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Robert C. Uhl

Interview by Will Korn

Photo courtesy of Sidley Austin.

Influenced by family and friends with strong military ties, Robert C. Uhl learned the value of helping others at a young age. A pro bono experience at his firm, Sidley Austin, early in his career helped him shape his passion for service. In 2021, he billed approximately 211 pro bono hours, the most of any associate in Sidley’s Dallas office.

How did you get started doing pro bono work?

My parents always taught me to look for ways to help others. When I joined Sidley Austin after law school, I was pleased that the firm highlighted multiple pro bono initiatives during our first-year orientation and encouraged all attorneys to participate. Just after I started, the firm hosted a pro bono clinic for Veterans Day to assess veterans for claims for Combat-Related Special Compensation, or CRSC. Though I did not know what CRSC was, I knew I wanted to help veterans, so I signed up. Not two months into my professional legal career, I certainly felt lost walking into the conference room to interview a Vietnam War hero who had seen more than I could possibly imagine. But walking out, I knew I had found my way to help.

Why do you think pro bono work is important?

The old adage and Bible verse rings especially true for me, “To whom much is given, much is expected.” My faith, my upbringing, and my respect for the role attorneys play in our democracy reiterate my belief that all service is important, but especially service to those who cannot help themselves in a legal system that is often difficult to navigate for even the most well-educated. As attorneys, we are privileged to be trained officers of that legal system, so I feel a sense of duty to use the skills I have learned to benefit those who lack the resources to navigate the system on their own.

How has your background influenced your pro bono efforts?

My two grandfathers served in the U.S. Army—one in World War II and one in Korea—and two of my closest friends serve in the U.S. Navy, so the military has long been part of my life. More importantly, my father instilled in me a great passion for this country and in particular, for serving, honoring, and thanking the veterans of this country who sacrifice for our freedom. He taught me to love the United States of America and the state of Texas and, though they are not always perfect, to do the best I could to make them a little more so.

Are there any misconceptions about pro bono?

To me, the biggest misconception about pro bono is that it is too time consuming, that taking on a project means locking yourself in to hours and hours of free work. Even one to two hours or less have tangible, meaningful impacts on people’s lives. Just because a project is short or small does not make it any less helpful, and the feeling of helping someone—big or small—can’t be beat.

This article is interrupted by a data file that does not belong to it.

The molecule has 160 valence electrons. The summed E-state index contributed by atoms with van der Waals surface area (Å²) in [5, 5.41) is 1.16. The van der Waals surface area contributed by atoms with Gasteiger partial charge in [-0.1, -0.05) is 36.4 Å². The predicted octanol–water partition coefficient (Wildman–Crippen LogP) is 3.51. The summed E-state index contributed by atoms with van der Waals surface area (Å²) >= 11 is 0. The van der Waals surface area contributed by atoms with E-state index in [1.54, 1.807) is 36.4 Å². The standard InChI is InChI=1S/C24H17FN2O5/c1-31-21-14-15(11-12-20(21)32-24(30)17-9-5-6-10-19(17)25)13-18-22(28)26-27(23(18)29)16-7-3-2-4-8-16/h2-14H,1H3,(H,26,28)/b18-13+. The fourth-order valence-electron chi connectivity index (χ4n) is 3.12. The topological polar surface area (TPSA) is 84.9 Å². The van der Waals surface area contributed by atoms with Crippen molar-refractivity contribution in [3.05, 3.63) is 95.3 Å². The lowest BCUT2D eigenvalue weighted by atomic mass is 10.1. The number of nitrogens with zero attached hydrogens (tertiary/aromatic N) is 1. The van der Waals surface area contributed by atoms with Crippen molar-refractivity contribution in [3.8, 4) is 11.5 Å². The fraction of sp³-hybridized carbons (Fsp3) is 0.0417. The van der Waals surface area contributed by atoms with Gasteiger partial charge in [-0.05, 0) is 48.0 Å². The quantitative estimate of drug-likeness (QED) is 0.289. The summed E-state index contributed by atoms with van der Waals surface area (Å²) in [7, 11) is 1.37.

Describe a memorable pro bono experience you’ve had.

After three years of working for one Operation Enduring Freedom/Operation Iraqi Freedom veteran, fighting through multiple rounds of appeals, we finally won her an award for CRSC for post-traumatic stress disorder, or PTSD. This was the first CRSC case I worked on, and it turned out to be my most proud moment as a lawyer. A sergeant in the U.S. Army, this particular veteran was truly crippled with physical and mental injuries that she developed in Iraq and Afghanistan after a vehicle-borne improvised explosive device exploded a car in her convoy and after another one of her convoys was engaged in a firefight. Now supported nearly full-time by her daughter just to get by day to day, she sacrificed essentially everything she had for this country.

During our initial interview, after she finished telling us in vivid detail about all the horrible things she saw in combat, the terror she felt, and the pain she suffered from losing friends and being injured, she told us how proud she was to have served and how she would immediately sign up to go back to the Middle East if the Army would let her. Her story was incredibly powerful. But it was even more humbling for me as a young lawyer—here was someone who had lost so much and had such a difficult path, and I’m sitting in an air-conditioned office thousands of miles away, safe and free. She showed me what it means to be a true American, and how thankful we should be for the veterans who protect our freedom.

The CRSC Board initially denied all three of her claims for compensation from multiple injuries. Not discouraged, we reapplied for one injury—and won—then applied for three new injuries that she had developed and been diagnosed with after working near burn pits in Afghanistan, and appealed her claim for PTSD to the Board for the Correction of Military Records. I am pleased to report that the U.S. Army Human Resources Command approved her claim for PTSD.

What advice or message might you give to an attorney who is on the fence about getting involved with pro bono work?

Answer the call! These CRSC cases have been some of the most rewarding projects of my entire career. I promise you’ll get more enjoyment out of getting involved in pro bono work and helping someone than they will from your legal services. It’s a privilege and a duty.TBJ


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